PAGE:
BY EUAN O’BYRNE MULLIGAN
The friend who witnessed Stephen Lawrence’s dying moments says he is finally ready to confront his emotions and speak to Stephen’s parents about the incident.
In the 25 years since the highly publicised racially-motivated murder, Duwayne Brooks hasn’t shared his experience with Stephen’s parents, Doreen and Neville Lawrence.
But he feels he is now at a stage where he can control his emotions and meet them face-to-face.
Mr Brooks was with Stephen exactly 25 years ago on Sunday, April 22 1993, when they were attacked by a group of white men.
Mr Brooks said: “I’m ready to speak to them about what happened.
“It’s nothing to do with them, it’s about me.
“It’s about where I am with my grief and my trauma.
“How do you as an individual sit down with the parents of your friend who got murdered?
“How do you do that when there wasn’t anything you could do to help?
“It’s difficult to say I watched your son die and couldn’t do anything about it.”
Mr Brooks suffered from post-traumatic stress disorder as a result of witnessing his friend’s death.
He does not feel he will ever truly move on from what happened.
He said: “There’s nothing to move on to.
“You can’t move past that.
“The way you handle the emotions that are still there and trauma is different, and that becomes easier over time, but there’s nothing to move on to and that’s sad.
“What makes it sadder is that there’s lots of young people across London suffering similar trauma.
“Crime goes up and down, but victims still feel the same pain.”
Mr Brooks and Baroness Lawrence’s relationship broke down following a series of public disagreements after Stephen’s death.
Baroness Lawrence, 66, sued the publishers of Mr Brooks’s book, Steve and Me, in 2004 over claims made in it that her son was subjected to a “harsh and uncompromising” regime at home.
In a recent BBC documentary series, Stephen: The Murder that Changed a Nation, Baroness Lawrence expressed her wish to finally speak to Mr Brooks directly and hear what happened.
Mr Brooks, who is running for Mayor of Lewisham as an independent, said: “I’m not scared of them, but I’m apprehensive about the impact meeting them could have in terms of my emotional well-being.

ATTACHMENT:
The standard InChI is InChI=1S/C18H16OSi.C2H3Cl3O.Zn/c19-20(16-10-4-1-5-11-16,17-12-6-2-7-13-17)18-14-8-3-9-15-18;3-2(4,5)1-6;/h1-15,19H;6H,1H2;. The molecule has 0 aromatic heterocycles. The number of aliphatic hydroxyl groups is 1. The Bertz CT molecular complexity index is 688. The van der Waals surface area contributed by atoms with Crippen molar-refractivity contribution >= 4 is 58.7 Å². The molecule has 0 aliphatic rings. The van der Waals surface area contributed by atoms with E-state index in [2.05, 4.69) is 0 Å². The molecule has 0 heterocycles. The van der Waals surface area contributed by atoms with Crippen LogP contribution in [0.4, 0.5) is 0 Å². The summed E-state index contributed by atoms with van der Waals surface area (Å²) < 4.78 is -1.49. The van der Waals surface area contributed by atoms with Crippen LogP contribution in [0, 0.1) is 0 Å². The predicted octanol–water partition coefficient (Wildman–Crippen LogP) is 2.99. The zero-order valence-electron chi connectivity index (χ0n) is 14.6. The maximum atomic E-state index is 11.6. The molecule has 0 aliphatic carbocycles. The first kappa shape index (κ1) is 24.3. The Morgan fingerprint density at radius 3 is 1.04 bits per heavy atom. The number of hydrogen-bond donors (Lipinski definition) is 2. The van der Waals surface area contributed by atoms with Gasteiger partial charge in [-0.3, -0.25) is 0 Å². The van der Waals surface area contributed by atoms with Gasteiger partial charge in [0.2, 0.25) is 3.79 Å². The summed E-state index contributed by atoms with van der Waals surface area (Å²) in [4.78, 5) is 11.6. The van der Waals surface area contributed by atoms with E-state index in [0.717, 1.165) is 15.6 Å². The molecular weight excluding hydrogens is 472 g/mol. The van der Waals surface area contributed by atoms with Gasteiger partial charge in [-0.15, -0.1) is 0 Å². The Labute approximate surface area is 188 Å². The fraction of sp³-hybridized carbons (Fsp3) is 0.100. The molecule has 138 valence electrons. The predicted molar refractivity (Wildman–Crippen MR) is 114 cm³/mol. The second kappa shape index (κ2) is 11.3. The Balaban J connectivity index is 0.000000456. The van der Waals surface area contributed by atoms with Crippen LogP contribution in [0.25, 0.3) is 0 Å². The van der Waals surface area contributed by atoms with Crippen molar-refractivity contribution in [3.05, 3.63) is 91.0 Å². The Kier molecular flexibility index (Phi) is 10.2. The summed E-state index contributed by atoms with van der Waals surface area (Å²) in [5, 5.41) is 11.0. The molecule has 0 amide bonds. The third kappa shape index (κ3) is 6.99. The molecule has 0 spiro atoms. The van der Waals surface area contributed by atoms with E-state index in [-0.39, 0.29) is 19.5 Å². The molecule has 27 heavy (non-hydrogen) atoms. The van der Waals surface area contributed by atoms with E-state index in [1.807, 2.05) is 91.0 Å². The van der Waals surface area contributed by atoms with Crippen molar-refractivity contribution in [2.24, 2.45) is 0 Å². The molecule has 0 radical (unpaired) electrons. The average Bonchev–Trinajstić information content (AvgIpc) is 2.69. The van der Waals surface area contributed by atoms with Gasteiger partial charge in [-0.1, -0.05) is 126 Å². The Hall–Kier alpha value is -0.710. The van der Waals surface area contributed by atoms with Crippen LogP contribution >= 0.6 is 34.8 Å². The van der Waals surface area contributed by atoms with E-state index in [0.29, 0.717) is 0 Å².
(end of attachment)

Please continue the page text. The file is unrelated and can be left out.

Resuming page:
“I am ready to have a conversation in which I can be in control of my emotions.
“It’s not rocket science to know they’re going to be seriously emotional, I know what their reaction is going to be.
“It’s about whether or not I feel capable of having that conversation.
“I suppose you can equate it to bungee jumping.
“Some people can just go do it and jump.
“Others can go and see it, but they have to come back a couple of times before they can do it.”
Mr Brooks also wants to explain what things were like for him and Stephen as teenagers, clearing up any misconceptions.
He said: “It can relieve me of some of the discussions they were unable to have with Stephen – the things we used to do as teenagers and why we did them.
“I want to speak about me and give them some sense and understanding.
The National Crime Agency is considering starting a new criminal investigation into the case, which could lead to charges for the detectives involved.
It took 19 years for two men, Gary Dobson and David Norris, to be convicted of Stephen’s murder in 2012 after DNA evidence was found to have placed them at the scene.
Both received life sentences, with Dobson jailed for a minimum of 15 years and two months and Norris for 14 years and three months.
Three others were also charged originally, but not convicted.
A 1998 public inquiry into the murder investigation found the Met was institutionally racist. Mr Lawrence recently stated that he had forgiven the killers, and that he would be willing to meet them.
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